Female flight attendants at a South Korean airline have claimed victory in a long-running battle to overturn its skirts-only dress code.
Asiana Airlines’ 3,400 female cabin crew will be allowed to wear trousers for the first time from early next month, the carrier announced in a statement.
Its decision ends a 25-year ban on the garment, and comes after the country’s human rights commission ruled it discriminatory.
The airline, which operates 85 international routes and 14 domestic ones, is renowned for the strict dress code it has traditionally enforced on female flight attendants.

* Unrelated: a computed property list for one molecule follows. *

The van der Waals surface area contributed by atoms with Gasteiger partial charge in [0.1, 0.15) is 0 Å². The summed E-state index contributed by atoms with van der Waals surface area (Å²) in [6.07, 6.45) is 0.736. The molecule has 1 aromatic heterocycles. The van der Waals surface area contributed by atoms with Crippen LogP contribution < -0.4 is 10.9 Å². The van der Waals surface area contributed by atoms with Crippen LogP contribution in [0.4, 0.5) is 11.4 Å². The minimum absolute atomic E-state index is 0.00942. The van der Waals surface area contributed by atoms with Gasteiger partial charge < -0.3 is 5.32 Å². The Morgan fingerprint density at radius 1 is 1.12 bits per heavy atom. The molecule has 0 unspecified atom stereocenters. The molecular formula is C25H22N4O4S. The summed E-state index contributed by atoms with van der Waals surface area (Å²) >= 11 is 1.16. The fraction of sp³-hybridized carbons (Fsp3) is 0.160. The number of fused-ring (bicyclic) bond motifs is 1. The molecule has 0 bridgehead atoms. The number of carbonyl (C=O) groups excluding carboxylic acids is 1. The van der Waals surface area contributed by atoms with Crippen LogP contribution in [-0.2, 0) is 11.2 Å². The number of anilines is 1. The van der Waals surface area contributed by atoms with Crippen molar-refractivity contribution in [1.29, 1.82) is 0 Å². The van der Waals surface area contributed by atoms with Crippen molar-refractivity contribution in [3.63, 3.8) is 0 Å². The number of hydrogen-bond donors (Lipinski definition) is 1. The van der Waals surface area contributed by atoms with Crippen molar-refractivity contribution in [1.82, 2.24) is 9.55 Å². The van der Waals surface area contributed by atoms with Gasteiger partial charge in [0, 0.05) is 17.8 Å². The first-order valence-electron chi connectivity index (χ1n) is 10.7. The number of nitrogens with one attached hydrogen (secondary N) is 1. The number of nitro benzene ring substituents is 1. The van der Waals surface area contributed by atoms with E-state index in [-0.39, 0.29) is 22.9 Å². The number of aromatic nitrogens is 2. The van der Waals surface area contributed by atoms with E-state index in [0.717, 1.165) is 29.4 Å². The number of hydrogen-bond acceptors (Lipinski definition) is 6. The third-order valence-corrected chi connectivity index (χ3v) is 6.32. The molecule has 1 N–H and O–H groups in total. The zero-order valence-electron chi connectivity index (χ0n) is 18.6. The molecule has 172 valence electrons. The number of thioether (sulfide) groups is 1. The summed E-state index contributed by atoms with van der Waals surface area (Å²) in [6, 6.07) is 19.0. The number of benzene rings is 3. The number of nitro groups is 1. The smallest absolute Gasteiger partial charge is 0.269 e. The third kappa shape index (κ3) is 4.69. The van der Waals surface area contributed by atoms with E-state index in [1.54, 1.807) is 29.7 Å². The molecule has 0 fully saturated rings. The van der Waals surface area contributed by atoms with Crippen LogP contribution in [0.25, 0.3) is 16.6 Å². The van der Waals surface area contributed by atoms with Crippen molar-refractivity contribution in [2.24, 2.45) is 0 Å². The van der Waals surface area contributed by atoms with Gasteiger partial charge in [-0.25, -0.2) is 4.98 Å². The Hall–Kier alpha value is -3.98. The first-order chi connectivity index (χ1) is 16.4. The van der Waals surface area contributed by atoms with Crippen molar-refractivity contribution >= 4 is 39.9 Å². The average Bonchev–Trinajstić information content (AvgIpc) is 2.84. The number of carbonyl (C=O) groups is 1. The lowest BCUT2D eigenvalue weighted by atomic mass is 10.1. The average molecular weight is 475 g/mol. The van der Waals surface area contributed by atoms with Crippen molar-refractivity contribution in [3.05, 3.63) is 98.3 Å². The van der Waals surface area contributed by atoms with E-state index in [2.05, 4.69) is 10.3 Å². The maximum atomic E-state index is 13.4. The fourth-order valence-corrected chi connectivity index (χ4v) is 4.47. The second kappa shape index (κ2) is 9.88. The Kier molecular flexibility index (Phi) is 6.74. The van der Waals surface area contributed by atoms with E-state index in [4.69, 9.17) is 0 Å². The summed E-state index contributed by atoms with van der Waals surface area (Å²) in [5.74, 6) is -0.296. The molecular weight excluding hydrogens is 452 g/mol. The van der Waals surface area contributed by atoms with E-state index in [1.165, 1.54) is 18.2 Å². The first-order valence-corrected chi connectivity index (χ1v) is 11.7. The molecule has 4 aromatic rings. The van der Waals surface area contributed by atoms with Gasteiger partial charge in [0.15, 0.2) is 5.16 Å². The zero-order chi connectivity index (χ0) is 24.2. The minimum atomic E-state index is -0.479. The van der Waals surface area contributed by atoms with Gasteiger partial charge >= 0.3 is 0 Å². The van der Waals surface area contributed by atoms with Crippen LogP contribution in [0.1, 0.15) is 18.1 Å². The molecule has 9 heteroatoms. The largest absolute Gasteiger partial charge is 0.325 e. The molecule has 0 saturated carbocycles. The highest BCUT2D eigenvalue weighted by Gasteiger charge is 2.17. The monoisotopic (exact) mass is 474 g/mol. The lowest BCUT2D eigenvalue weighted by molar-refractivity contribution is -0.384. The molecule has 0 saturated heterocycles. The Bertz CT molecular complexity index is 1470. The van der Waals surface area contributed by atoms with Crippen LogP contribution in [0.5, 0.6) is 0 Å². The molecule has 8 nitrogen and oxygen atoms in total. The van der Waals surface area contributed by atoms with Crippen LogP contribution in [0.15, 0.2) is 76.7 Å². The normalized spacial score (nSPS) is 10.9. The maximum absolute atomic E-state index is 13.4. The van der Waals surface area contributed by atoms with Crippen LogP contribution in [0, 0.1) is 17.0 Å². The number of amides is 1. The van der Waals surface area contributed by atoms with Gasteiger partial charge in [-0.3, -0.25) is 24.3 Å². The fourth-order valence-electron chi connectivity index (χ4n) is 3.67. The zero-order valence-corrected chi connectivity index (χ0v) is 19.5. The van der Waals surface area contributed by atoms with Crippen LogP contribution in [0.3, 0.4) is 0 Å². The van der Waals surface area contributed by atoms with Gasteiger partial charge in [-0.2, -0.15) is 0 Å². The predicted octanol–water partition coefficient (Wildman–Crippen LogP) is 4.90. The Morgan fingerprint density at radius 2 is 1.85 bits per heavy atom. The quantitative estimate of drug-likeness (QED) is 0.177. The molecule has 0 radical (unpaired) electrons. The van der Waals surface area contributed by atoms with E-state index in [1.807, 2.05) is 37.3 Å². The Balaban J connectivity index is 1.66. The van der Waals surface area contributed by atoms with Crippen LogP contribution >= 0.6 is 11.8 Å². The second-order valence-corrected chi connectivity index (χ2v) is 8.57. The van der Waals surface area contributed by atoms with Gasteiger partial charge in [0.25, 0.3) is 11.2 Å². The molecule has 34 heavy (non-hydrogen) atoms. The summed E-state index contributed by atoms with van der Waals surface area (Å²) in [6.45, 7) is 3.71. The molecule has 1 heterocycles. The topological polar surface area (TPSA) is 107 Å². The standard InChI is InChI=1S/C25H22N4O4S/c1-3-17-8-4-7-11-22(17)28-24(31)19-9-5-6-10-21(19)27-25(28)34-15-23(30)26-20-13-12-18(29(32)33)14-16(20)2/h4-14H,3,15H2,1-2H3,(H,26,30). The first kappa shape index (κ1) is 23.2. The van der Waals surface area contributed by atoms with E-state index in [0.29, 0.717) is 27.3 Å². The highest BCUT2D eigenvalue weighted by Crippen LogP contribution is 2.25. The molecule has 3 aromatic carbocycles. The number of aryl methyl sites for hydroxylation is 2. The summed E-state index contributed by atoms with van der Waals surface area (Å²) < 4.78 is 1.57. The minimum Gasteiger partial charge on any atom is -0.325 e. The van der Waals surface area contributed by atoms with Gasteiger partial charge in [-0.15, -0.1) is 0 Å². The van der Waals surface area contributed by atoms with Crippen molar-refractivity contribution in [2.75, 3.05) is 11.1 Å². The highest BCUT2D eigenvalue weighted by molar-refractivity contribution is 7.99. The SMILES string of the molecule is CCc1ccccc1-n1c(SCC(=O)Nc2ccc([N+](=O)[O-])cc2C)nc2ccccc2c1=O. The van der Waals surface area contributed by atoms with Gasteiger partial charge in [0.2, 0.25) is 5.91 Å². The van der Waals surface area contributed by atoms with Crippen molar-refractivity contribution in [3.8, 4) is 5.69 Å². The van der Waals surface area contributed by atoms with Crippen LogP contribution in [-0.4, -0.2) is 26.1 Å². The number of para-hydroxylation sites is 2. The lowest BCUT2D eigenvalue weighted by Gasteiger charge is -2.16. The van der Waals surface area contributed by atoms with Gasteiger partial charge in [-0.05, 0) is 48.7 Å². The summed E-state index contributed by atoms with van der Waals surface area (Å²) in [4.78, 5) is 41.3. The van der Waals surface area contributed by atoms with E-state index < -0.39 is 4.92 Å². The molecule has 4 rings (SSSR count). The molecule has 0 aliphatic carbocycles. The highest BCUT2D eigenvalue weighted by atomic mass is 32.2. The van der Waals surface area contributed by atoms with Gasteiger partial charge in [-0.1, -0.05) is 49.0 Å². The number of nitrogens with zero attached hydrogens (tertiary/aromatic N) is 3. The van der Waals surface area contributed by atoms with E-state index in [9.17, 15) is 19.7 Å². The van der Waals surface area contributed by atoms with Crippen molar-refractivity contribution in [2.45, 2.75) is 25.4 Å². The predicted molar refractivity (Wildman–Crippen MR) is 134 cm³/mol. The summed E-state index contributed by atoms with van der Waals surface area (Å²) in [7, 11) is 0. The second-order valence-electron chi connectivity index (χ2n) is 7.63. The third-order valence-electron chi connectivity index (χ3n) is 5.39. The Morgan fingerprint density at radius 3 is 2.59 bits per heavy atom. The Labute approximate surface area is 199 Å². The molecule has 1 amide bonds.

As well as banning them from wearing trousers, other rules outline how make-up should be worn, the acceptable length of earrings, and the number of hair pins allowed. A ban on wearing glasses was overturned in January.
Asiana had argued that its skirt-only policy improves the aesthetic appearance of its flight attendants, emphasising the company’s brand of “high-class Korean beauty”, and claimed it was needed for the airline to stay competitive.
But the U-turn was announced after the commission made a non-binding recommendation in February urging South Korea’s country’s second largest airline to abandon its policy.
Oliver Smith Telegraph.co.uk